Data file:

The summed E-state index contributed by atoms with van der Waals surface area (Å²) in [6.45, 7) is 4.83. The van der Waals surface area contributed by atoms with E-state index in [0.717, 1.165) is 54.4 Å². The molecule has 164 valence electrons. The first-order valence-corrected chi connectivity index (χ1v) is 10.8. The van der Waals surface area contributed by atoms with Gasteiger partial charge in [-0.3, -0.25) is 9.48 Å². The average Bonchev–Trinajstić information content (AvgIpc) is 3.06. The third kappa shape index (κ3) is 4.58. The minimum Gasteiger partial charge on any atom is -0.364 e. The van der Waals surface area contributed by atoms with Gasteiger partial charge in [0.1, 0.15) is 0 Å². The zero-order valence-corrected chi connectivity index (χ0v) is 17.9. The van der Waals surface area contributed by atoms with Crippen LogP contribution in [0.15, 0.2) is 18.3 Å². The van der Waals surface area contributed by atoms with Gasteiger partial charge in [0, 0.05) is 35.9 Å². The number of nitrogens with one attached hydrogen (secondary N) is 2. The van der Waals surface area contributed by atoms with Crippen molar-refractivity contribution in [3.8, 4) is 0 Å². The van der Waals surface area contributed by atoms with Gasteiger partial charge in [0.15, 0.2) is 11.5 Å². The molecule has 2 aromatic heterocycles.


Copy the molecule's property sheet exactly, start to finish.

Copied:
The summed E-state index contributed by atoms with van der Waals surface area (Å²) in [6.45, 7) is 4.83. The van der Waals surface area contributed by atoms with E-state index in [0.717, 1.165) is 54.4 Å². The molecule has 164 valence electrons. The first-order valence-corrected chi connectivity index (χ1v) is 10.8. The van der Waals surface area contributed by atoms with Gasteiger partial charge in [-0.3, -0.25) is 9.48 Å². The average Bonchev–Trinajstić information content (AvgIpc) is 3.06. The third kappa shape index (κ3) is 4.58. The minimum Gasteiger partial charge on any atom is -0.364 e. The van der Waals surface area contributed by atoms with Gasteiger partial charge in [0.1, 0.15) is 0 Å². The zero-order valence-corrected chi connectivity index (χ0v) is 17.9. The van der Waals surface area contributed by atoms with Crippen LogP contribution in [0.15, 0.2) is 18.3 Å². The van der Waals surface area contributed by atoms with Gasteiger partial charge in [0, 0.05) is 35.9 Å². The number of nitrogens with one attached hydrogen (secondary N) is 2. The van der Waals surface area contributed by atoms with Crippen molar-refractivity contribution in [3.8, 4) is 0 Å². The van der Waals surface area contributed by atoms with Gasteiger partial charge in [0.15, 0.2) is 11.5 Å². The molecule has 2 aromatic heterocycles.